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Take a Close Look at OCR

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Chandni U
Chandni U
Assistant Editor

Driven by AI and Deep Learning, the long-invested OCR technology recognizes scanned text and extracts meaningful information.

Without Optical Character Recognition (OCR), scouring through cabinets of records at the most urgent hour and finding the one you are looking for would be nearly impossible. The automated technology of converting handwritten or printed text into machine-coded text has made it easier for businesses to function for a long time. According to Grand View Research, the OCR market is expected to grow to $26 billion by 2028. The CAGR is expected to rise to 16.7% from 2021 to 2028. Yet, this technology never got the spotlight. 

While data is everywhere, managing analog data can be a mammoth task. After OCR technology as a data capturing solution, the digitized information is ready for further, more advanced analysis to help companies optimize their business processes, reduce overheads, increase revenue rates, and minimize carbon footprints. There are multiple use cases of OCR in several sectors, from comparing documents to validating a cheque. 

OCR in banking

The BSFI sector has been one of the biggest adopters of this technology. The cheque is scanned and turned into digital points, and soon, the signature is confirmed, and the process ends with zero human involvement. A 100% accuracy in printing cheques is possible with OCR, but do they have 100% autonomy over handwritten text? Not yet. Experts believe advances in Deep Learning (DL) and artificial intelligence (AI) applications leveraged on OCR handwriting might move things ahead.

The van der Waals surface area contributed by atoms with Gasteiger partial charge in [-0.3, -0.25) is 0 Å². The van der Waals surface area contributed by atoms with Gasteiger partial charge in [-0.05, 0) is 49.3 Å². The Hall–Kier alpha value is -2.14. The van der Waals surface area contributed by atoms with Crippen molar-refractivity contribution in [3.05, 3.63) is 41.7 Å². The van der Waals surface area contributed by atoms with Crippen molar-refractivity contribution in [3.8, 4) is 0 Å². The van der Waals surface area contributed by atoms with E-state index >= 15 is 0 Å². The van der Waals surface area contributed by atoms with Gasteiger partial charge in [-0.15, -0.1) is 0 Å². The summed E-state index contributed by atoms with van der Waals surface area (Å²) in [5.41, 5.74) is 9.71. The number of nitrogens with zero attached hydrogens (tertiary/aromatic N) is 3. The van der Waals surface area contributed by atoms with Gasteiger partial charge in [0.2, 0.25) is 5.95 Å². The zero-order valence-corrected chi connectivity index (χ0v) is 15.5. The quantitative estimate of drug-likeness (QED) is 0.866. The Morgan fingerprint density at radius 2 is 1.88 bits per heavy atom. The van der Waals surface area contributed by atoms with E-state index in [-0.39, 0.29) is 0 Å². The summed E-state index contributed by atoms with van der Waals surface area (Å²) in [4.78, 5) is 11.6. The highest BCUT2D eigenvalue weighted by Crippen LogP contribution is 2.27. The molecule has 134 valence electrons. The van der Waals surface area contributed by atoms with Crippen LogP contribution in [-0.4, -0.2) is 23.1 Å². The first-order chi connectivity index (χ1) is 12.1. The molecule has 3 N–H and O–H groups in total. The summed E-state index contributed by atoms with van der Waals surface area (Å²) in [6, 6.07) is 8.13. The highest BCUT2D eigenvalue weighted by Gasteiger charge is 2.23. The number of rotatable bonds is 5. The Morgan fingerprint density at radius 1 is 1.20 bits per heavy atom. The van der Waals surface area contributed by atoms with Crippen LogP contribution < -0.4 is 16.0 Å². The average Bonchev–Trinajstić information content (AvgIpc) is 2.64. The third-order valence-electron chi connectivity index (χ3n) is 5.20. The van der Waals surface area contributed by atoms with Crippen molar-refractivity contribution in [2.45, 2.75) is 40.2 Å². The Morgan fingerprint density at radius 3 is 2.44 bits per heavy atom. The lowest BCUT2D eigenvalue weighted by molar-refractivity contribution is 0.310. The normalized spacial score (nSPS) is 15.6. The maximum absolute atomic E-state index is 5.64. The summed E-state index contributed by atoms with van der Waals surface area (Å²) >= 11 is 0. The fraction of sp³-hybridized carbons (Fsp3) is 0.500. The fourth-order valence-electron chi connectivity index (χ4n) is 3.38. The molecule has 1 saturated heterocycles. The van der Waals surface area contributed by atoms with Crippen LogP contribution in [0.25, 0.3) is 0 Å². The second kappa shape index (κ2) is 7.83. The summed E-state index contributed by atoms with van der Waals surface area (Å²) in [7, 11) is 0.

Meanwhile, banks continue to face the challenge of evolving legacy systems, streamlining their business processes and catering to the changing demands of their clientele in the current era of rapid digitization. As we witness high smartphone penetration, several banks are beginning to invest in advanced OCR technology. For instance, some banks provide the comfort of simplifying mobile banking with OCR. Others have used it for better customer verification and onboarding processes with improved OCR solutions. 

OCR in legal

Statements, affidavits, wills, judgments, filings, and records of all the past cases through decades.

When we think of legal documents, the usual first thought is an image of a roomful of cartons filled with stacks of documents. OCR is one of the biggest contributors to legal paperwork management in the industry. Offering fast access, the industry heavily relies on OCR to streamline the paperwork, from digitization and storage to creating a database and a search engine for all the printed documents. With technological advancements, managing multiple vernacular language scripts has also been made possible.

There are software programs and tools that empower legal professionals to focus on their clients and worry less about documentation. A software company, Abbyy, offers a web-based document processing service, Cloud OCR SDK, that can help legal offices improve their document filing management system. 

OCR in healthcare

Healthcare is also a benefactor. Medical history records can be accessed on a local server on every nurse or doctor’s phone and iPad. Why have a roomful of patient records anymore?